We continuously integrate/segregate information within and across the senses leading to a coherent conscious experience of the external world. Despite this undoubtable subjective coherent experience of continuity, there is increasing evidence that subtending neural processes might represent discrete rather than continuous temporal moments. A taster of such apparent contradiction can be provided, for example, by the subjective experience of crossmodal illusions, an elective viewpoint to test spatio-temporal boundaries of human perceptual sampling leading to conscious experience. By using noninvasive neurostimulation techniques (TMS and tACS) in combination with electroencephalography (EEG) and careful psychophysics in the healthy, aging and subclinical populations, the PhD student will test neural mechanisms of conscious processing ranging from binding phenomena to time perception. Several lines of investigation are planned including: 1) entraining oscillatory activity to causally test the functional role of brain oscillations in temporal binding phenomena and their relation to time perception and judgment of causality; 2) inducing plastic changes of functional connections controlling sensory integration to test specific contributions of  back-projections during conscious processes; 3) testing oscillatory properties of functional networks by developing novel EEG-guided neurostimulation protocols. Investigation will assess both local neural processes and complex neural networks through the use of novel, state-of-the-art neurostimulation protocols in a multimethod environment. Particular attention will be devoted to inter-individual differences in the coordination of bottom-up and top-down factors leading to individual conscious processes.


1.1. Wolinski N, Cooper NR, Sauseng P, Romei V. (2018). The speed of parietal theta frequency drives visuospatial working memory capacity. PLoS Biology. 16, e2005348.
2. Romei V, Thut G, Silvanto J. (2016). Information-Based Approaches of Noninvasive Transcranial Brain Stimulation. Trends in Neurosciences. 39, 782-795.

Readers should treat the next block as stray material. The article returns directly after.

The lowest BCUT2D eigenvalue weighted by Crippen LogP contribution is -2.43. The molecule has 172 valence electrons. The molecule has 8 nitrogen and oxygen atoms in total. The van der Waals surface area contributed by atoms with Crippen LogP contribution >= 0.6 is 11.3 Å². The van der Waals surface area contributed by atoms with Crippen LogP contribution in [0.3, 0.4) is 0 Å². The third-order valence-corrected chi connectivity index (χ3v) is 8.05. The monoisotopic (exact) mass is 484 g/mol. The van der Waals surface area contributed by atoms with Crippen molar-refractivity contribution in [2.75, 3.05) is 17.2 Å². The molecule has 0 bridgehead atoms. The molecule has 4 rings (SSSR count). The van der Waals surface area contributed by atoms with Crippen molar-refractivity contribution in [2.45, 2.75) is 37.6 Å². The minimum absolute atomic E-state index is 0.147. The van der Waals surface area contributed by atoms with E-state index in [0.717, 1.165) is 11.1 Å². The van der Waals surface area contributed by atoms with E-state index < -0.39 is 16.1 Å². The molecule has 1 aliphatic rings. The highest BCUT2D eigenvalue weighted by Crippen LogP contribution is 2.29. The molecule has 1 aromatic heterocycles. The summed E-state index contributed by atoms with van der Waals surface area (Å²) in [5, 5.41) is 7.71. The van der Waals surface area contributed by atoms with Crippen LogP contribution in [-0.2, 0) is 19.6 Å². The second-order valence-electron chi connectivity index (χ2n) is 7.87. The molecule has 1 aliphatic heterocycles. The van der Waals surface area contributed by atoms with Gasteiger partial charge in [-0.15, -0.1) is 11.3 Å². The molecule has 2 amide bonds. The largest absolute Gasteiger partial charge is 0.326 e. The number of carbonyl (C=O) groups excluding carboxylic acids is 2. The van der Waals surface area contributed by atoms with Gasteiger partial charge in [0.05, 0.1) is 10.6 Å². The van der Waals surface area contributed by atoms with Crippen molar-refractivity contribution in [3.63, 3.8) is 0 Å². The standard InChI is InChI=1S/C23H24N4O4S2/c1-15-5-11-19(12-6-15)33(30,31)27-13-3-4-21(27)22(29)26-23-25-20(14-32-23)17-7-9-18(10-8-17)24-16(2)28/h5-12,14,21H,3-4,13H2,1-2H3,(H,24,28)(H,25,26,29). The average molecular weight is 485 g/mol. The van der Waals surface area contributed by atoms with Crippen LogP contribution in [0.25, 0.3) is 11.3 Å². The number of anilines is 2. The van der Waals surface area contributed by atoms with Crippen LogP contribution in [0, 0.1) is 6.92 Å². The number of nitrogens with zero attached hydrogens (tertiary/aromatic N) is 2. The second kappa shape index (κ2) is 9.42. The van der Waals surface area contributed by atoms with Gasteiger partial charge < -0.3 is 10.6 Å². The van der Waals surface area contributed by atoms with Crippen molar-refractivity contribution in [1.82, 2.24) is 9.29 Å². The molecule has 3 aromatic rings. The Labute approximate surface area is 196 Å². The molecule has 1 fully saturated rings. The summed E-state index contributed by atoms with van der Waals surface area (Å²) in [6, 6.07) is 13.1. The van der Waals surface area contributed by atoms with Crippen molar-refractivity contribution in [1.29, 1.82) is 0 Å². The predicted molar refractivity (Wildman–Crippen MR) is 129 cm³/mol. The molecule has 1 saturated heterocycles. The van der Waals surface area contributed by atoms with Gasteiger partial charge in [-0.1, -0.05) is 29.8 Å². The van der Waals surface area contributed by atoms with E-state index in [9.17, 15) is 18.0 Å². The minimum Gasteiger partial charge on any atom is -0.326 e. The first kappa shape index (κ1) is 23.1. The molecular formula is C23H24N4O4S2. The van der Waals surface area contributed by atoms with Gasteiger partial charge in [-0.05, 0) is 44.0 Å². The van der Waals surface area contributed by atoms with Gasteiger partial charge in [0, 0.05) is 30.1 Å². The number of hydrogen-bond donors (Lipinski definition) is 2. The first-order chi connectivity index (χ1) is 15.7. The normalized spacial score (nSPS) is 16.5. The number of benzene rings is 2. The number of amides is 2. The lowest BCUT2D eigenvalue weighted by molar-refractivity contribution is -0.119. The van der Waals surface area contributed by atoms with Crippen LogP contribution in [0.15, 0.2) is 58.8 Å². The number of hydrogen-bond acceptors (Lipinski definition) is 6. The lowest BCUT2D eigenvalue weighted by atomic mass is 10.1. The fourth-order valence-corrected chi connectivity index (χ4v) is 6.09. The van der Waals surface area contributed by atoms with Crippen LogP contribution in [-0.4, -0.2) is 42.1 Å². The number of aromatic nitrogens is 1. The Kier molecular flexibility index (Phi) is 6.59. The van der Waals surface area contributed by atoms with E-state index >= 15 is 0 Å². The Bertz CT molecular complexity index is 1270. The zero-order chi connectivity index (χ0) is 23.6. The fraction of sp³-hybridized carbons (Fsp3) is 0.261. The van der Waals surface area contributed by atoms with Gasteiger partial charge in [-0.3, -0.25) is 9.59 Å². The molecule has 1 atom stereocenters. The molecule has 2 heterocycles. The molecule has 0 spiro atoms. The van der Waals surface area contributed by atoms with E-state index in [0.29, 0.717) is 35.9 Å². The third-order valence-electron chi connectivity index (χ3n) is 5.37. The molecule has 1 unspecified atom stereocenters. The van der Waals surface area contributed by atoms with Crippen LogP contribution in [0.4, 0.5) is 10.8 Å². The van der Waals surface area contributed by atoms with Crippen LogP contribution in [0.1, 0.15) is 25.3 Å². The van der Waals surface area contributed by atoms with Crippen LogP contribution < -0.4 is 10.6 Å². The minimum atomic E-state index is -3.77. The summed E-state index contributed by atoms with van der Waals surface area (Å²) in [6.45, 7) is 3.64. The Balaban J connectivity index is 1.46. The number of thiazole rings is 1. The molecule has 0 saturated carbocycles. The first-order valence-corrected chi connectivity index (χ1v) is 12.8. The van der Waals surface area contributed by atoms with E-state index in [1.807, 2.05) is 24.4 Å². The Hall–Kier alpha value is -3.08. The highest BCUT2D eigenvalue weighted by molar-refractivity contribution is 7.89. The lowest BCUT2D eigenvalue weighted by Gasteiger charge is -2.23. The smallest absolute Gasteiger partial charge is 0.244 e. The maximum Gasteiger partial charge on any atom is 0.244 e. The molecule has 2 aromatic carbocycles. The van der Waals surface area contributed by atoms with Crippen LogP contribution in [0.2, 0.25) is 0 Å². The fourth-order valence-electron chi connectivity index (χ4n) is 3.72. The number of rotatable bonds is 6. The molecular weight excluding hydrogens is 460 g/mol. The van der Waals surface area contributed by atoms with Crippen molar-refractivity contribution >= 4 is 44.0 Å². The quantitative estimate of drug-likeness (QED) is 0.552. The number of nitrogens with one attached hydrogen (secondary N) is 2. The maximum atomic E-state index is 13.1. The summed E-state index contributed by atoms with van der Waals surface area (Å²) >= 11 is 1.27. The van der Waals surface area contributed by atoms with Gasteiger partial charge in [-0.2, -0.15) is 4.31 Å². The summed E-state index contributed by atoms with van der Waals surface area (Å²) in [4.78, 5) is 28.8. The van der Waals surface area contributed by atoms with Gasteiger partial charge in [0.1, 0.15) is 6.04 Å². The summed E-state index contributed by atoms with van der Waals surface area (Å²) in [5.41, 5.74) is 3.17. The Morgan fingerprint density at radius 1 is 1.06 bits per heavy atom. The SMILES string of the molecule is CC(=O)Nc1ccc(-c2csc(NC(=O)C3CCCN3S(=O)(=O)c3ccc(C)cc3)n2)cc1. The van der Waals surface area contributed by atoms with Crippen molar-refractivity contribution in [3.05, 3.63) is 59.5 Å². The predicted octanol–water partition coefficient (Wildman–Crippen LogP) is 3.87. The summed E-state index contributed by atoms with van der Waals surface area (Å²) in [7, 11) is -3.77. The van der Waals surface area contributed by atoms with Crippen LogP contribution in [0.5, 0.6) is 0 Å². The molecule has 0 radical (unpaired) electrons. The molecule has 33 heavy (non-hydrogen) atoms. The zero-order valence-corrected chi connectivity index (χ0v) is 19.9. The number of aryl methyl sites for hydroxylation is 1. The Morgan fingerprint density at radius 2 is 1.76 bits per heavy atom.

3. Romei V, Chiappini E, Hibbard PB, Avenanti A. (2016). Empowering Reentrant Projections from V5 to V1 Boosts Sensitivity to Motion. Current Biology. 26, 2155-2160.
4. Romei V, Bauer M, Brooks JL, Economides M, Penny W, Thut G, Driver J, Bestmann S. (2016). Causal evidence that intrinsic beta-frequency is relevant for enhanced signal propagation in the motor system as shown through rhythmic TMS. NeuroImage. 126, 120-130.
5. Cecere R, Rees G, Romei V. (2015). Individual differences in alpha frequency drive crossmodal illusory perception. Current Biology. 25, 231-235.
6. Romei V, Gross J, Thut G. (2012). Sounds reset rhythms of visual cortex and corresponding human visual perception. Current Biology. 22, 807-813.
7. Romei V, Driver J, Schyns PG, Thut G. (2011). Rhythmic TMS over parietal cortex links distinct brain frequencies to global versus local visual processing. Current Biology. 21, 334-337.
8. Romei V, Gross J, Thut G. (2010). On the role of prestimulus alpha rhythms over occipito-parietal areas in visual input regulation: correlation or causation? Journal of Neuroscience. 30, 8692-8697.
9. Romei V, Murray MM, Cappe C, Thut G. (2009). Preperceptual and stimulus-selective enhancement of low-level human visual cortex excitability by sounds. Current Biology. 19, 1799-1805.
10. Romei V, Brodbeck V, Michel C, Amedi A, Pascual-Leone A, Thut G. (2008). Spontaneous fluctuations in posterior alpha-band EEG activity reflect variability in excitability of human visual areas. Cerebral Cortex. 18, 2010-2018.